SEC Commissioners Criticize ShapeShift Settlement for Lack of Clarity

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A recent settlement between the Securities and Exchange Commission (SEC) and cryptocurrency firm ShapeShift has received criticism from within the agency. SEC Commissioners Hester Peirce and Mark Uyeda have made public statements to show their dissatisfaction with the current situation when they believe that the SEC, in general, and this enforcement case in particular, has reinforced the ambiguity of the SEC approach to cryptocurrency regulation.

SEC Commissioners Criticism

However, Peirce and Uyeda’s criticism is the SEC’s use of the Howey Test— a standard derived from a 1946 U.S. Supreme Court case— to classify some assets. 

Notwithstanding this standard, the commissioners indicated that the recent order by the SEC against ShapeShift did not specify which of the 79 crypto assets involved were considered investment contracts or give a justification for such classifications. Peirce and Uyeda argue that the lack of specificity results in more general uncertainty about its classification and regulation within the crypto industry.

Enforcement Approach Under Scrutiny

The critique goes past the ShapeShift affair to encompass the SEC’s overall crypto space enforcement approach. The SEC has sued several crypto companies in recent years, notably lawsuits against exchanges such as Binance and Coinbase. 

SEC Chair Gary Gensler has maintained that many cryptocurrencies should be considered securities and that crypto platforms must register with the SEC. However, Peirce and Uyeda argue that this “just come in and register” stance lacks substance and clarity, especially when specific classifications of crypto assets as securities remain opaque.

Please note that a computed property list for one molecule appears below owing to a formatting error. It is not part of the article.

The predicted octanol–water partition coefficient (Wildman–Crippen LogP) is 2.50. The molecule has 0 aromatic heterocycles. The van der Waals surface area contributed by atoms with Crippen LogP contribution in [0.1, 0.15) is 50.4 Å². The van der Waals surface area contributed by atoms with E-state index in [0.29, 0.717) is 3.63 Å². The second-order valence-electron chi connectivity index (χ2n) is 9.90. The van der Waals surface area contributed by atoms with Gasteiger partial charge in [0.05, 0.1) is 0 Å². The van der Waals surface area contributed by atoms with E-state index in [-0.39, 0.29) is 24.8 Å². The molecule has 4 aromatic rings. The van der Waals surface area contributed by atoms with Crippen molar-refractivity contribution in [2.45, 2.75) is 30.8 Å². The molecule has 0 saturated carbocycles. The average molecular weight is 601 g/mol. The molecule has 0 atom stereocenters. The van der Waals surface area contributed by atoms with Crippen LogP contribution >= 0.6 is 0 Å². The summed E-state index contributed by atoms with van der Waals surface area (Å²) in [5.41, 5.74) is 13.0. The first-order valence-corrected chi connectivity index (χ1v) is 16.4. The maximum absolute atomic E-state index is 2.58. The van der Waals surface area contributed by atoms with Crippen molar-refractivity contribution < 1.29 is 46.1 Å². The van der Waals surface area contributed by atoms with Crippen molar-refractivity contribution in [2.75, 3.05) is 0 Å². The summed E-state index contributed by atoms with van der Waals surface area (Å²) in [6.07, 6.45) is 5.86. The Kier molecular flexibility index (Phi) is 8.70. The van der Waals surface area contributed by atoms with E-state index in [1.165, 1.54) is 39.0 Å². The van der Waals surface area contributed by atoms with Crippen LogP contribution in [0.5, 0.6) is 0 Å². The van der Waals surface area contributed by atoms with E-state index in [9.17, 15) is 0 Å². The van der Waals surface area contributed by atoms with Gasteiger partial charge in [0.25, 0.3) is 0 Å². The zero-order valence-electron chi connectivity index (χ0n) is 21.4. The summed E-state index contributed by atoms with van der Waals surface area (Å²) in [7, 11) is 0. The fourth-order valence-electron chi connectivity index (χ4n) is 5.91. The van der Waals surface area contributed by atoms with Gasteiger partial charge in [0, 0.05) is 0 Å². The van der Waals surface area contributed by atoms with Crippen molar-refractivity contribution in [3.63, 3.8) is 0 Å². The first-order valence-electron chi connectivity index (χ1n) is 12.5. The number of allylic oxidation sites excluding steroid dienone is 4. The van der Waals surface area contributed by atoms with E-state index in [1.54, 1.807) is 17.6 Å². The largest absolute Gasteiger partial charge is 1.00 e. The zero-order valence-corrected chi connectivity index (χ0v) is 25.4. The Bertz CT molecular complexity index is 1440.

The Ripple Effect of Ambiguity

The controversy over whether crypto assets should be characterized as securities is nothing new, however, now legal updates have revived it. The ruling of a U.S. court, published last week, says that trading certain cryptocurrencies on secondary markets is the selling of securities. 

However, many cryptocurrency industry insiders believe the exact opposite. This judgment and attempt by the SEC to use it to strengthen its suit against Coinbase emphasize the legal and regulatory headwinds that the crypto industry is currently facing.

Despite these challenges, Coinbase has pushed back against the SEC’s interpretation, arguing that judgments from unrelated cases should not influence ongoing litigation. Similarly, the partial victory achieved by Ripple in a recent lawsuit, where a judge ruled that sales of XRP to institutional investors were unlawful securities sales but that “blind bid” sales to retail investors were not, highlights the nuanced and evolving nature of securities regulation in the context of cryptocurrency.

Read Also: US Election 2024: Pro-Crypto Candidates in Texas and Alabama Clinch Senate Place

The post SEC Commissioners Criticize ShapeShift Settlement for Lack of Clarity appeared first on CoinGape.

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